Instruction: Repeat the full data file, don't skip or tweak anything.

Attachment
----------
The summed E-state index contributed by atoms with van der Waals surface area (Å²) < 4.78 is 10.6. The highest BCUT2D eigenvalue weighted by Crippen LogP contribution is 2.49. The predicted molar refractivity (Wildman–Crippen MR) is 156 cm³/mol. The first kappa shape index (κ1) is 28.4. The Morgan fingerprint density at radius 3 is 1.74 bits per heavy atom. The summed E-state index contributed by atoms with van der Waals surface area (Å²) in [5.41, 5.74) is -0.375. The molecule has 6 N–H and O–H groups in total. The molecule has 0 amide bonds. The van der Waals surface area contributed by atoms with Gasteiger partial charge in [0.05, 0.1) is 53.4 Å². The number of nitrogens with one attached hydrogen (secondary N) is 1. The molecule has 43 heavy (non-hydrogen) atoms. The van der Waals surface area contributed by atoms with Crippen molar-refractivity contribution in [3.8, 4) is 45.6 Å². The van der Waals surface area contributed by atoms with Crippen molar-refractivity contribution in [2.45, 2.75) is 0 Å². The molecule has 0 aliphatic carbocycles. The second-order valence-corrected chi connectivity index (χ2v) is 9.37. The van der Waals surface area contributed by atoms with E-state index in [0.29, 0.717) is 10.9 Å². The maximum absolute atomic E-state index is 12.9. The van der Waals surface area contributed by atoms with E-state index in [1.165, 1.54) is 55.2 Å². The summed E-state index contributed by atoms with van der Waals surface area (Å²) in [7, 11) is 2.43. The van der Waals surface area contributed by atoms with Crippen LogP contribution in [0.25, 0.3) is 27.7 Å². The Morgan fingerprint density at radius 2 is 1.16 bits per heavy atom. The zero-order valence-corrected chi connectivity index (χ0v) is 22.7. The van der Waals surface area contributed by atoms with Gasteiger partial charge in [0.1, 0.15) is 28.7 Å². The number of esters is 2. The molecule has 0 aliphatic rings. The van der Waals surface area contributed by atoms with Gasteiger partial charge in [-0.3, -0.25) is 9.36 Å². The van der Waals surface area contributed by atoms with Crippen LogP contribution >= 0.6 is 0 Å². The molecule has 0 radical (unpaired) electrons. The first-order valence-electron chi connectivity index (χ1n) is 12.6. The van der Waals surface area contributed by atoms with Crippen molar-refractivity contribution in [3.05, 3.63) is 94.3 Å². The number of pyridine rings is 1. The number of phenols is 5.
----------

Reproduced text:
The summed E-state index contributed by atoms with van der Waals surface area (Å²) < 4.78 is 10.6. The highest BCUT2D eigenvalue weighted by Crippen LogP contribution is 2.49. The predicted molar refractivity (Wildman–Crippen MR) is 156 cm³/mol. The first kappa shape index (κ1) is 28.4. The Morgan fingerprint density at radius 3 is 1.74 bits per heavy atom. The summed E-state index contributed by atoms with van der Waals surface area (Å²) in [5.41, 5.74) is -0.375. The molecule has 6 N–H and O–H groups in total. The molecule has 0 amide bonds. The van der Waals surface area contributed by atoms with Gasteiger partial charge in [0.05, 0.1) is 53.4 Å². The number of nitrogens with one attached hydrogen (secondary N) is 1. The molecule has 43 heavy (non-hydrogen) atoms. The van der Waals surface area contributed by atoms with Crippen molar-refractivity contribution in [3.8, 4) is 45.6 Å². The van der Waals surface area contributed by atoms with Crippen molar-refractivity contribution in [2.45, 2.75) is 0 Å². The molecule has 0 aliphatic carbocycles. The second-order valence-corrected chi connectivity index (χ2v) is 9.37. The van der Waals surface area contributed by atoms with E-state index in [0.29, 0.717) is 10.9 Å². The maximum absolute atomic E-state index is 12.9. The van der Waals surface area contributed by atoms with E-state index in [1.165, 1.54) is 55.2 Å². The summed E-state index contributed by atoms with van der Waals surface area (Å²) in [7, 11) is 2.43. The van der Waals surface area contributed by atoms with Crippen LogP contribution in [0.25, 0.3) is 27.7 Å². The Morgan fingerprint density at radius 2 is 1.16 bits per heavy atom. The zero-order valence-corrected chi connectivity index (χ0v) is 22.7. The van der Waals surface area contributed by atoms with Gasteiger partial charge in [0.1, 0.15) is 28.7 Å². The number of esters is 2. The molecule has 0 aliphatic rings. The van der Waals surface area contributed by atoms with Gasteiger partial charge in [-0.3, -0.25) is 9.36 Å². The van der Waals surface area contributed by atoms with Crippen LogP contribution >= 0.6 is 0 Å². The molecule has 0 radical (unpaired) electrons. The first-order valence-electron chi connectivity index (χ1n) is 12.6. The van der Waals surface area contributed by atoms with Crippen molar-refractivity contribution in [3.05, 3.63) is 94.3 Å². The number of pyridine rings is 1. The number of phenols is 5.